Establishment of Haredi High School Yeshivas in Israel
Publication Year: 2016
Amiram Gonen, Bezalel Cohen, Eliezer Hayoun, Meir Kraus, Yamit Naftali, Yo'ad Shahar
It is essential to develop Haredi high school yeshivas as a normative educational track parallel to the yeshivot ketanot, in order to expand Haredi youth’s accessibility to higher education and employment. This study presents the current state of affairs of Haredi education for high school-aged boys in Israel. In addition, it assesses the character of existing Haredi high school yeshivas oriented toward higher education and analyzes obstacles and opportunities for establishing Haredi high school yeshivas, considering the educational character of the institutions, an estimation of expected demand, anticipated opposition, proposed locations, and the economic model. The document describes the desired model for Haredi high school yeshivas and presents objectives and recommendations for advancing their establishment in the coming decade.
A Change in the Status Quo?
The topic of Haredi education and core studies reached the forefront of the Israeli public discourse during July 2016, in regards both to the Jerusalem municipality and the nation. The issue garnered great attention both within the Haredi community and beyond it. One can learn much from the public discussion on the potential implementation suggested in this report of the establishment of Haredi high school yeshivas and on the challenges involved in doing so.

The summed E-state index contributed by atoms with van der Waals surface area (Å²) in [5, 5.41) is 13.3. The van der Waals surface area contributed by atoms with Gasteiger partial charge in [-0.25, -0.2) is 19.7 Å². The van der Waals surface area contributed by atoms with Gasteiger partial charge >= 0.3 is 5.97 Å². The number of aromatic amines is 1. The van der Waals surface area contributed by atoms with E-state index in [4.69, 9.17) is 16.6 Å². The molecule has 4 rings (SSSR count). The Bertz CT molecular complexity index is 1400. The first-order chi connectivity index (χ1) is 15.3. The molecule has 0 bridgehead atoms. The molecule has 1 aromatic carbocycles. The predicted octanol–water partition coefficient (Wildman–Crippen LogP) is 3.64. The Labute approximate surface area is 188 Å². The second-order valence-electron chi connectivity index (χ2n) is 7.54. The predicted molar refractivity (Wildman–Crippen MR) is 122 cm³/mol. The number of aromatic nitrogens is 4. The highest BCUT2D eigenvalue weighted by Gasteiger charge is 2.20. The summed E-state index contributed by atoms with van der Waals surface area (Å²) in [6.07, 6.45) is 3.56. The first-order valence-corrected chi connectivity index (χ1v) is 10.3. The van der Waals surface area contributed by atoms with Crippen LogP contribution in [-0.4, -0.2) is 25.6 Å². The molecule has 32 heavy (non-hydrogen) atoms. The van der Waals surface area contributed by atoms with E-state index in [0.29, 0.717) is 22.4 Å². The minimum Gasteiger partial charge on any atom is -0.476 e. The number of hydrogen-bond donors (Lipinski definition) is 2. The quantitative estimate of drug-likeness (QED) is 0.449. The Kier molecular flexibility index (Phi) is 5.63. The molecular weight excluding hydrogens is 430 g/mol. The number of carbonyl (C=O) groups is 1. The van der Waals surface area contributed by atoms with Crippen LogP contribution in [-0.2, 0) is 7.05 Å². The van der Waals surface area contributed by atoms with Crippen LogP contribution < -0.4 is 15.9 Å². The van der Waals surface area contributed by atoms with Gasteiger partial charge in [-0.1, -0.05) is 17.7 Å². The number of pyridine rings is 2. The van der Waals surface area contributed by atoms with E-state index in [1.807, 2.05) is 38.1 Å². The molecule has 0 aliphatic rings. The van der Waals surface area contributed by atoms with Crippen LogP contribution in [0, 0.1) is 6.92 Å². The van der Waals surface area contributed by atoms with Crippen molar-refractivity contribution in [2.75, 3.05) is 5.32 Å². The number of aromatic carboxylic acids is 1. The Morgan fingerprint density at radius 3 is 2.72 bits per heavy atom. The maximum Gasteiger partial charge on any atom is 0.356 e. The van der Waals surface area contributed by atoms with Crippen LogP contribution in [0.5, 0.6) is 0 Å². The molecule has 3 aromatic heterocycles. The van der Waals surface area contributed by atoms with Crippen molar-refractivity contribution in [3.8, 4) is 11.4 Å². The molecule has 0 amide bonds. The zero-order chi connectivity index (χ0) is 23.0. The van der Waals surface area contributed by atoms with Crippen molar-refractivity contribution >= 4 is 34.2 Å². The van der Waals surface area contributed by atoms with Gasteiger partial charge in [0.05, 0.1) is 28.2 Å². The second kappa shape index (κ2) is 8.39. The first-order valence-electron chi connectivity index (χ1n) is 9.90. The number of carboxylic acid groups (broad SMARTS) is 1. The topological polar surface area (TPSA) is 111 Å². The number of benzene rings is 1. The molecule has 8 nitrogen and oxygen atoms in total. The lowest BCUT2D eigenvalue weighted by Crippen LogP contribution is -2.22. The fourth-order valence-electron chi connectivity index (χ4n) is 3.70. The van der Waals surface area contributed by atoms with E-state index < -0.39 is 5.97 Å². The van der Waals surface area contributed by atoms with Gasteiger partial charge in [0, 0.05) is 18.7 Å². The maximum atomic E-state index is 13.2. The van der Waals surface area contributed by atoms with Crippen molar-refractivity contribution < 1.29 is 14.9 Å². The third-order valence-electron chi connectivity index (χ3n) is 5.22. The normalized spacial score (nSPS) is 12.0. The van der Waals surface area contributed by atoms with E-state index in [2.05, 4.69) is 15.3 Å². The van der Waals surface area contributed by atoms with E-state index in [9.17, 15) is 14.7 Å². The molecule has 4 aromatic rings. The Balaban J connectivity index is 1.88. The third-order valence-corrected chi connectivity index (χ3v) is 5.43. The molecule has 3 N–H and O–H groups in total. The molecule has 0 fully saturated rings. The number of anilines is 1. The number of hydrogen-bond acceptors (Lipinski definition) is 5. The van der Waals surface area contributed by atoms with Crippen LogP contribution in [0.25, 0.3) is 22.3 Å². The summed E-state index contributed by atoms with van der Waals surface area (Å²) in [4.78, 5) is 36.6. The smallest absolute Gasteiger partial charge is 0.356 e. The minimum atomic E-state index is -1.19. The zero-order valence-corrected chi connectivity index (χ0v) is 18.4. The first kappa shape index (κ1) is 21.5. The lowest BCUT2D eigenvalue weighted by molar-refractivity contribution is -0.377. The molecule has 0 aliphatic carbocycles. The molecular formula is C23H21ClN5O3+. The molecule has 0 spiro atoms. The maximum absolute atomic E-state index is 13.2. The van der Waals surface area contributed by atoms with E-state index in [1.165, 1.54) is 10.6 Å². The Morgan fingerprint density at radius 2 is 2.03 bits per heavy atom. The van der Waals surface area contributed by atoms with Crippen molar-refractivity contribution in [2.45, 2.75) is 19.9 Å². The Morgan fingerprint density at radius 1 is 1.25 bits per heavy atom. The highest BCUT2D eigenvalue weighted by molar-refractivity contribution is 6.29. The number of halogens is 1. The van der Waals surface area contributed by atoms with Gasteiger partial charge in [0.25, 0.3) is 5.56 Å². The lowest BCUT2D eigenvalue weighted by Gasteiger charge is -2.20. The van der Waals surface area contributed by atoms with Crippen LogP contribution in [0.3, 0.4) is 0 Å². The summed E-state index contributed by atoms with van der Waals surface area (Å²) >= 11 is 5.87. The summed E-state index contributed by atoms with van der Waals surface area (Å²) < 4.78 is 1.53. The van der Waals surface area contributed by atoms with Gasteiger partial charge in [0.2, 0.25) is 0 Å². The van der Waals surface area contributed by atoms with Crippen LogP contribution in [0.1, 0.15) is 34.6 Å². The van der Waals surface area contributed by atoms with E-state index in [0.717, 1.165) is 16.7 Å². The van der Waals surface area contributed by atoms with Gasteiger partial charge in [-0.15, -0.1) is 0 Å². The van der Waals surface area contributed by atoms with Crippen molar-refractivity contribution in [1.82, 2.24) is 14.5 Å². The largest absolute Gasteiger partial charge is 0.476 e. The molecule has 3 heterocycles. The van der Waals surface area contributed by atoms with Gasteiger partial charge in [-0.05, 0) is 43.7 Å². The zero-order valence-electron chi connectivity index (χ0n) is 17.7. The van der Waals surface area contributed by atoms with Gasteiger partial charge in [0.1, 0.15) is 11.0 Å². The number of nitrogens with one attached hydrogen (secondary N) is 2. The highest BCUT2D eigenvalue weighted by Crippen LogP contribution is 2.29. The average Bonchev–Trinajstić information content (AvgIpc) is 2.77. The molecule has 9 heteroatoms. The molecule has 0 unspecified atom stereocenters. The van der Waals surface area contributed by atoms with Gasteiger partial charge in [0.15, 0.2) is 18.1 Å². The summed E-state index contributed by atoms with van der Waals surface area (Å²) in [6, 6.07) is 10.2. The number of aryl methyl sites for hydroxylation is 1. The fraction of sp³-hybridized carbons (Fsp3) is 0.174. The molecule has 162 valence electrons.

The recent happenings point to the increasing trend of Haredi parents requesting to send their children to schools that offer full core curricula. Evaluation of the political stance of the Haredi leadership, as it was expressed in this recent conflict, exposes that this leadership is strongly object to forced incorporation of the core curriculum in Haredi educational institutions. Still, it is unclear if this political leadership will also object to the provision of an alternative option for Haredi parent who which to send their children to such schools, especially when among the Haredi public there is an open and clear demand for a core curriculum in Haredi education.
This report offers a framework for wide action to develop the model of the high school yeshivas. The authors of this report argue that the development of the high school yeshivas will be most sustainable and successful through collaboration with philanthropists and with the public sector, particularly the Ministries of Treasury and Education. This report can serve as an important basis upon which to promote the development of high school yeshivas in Israel.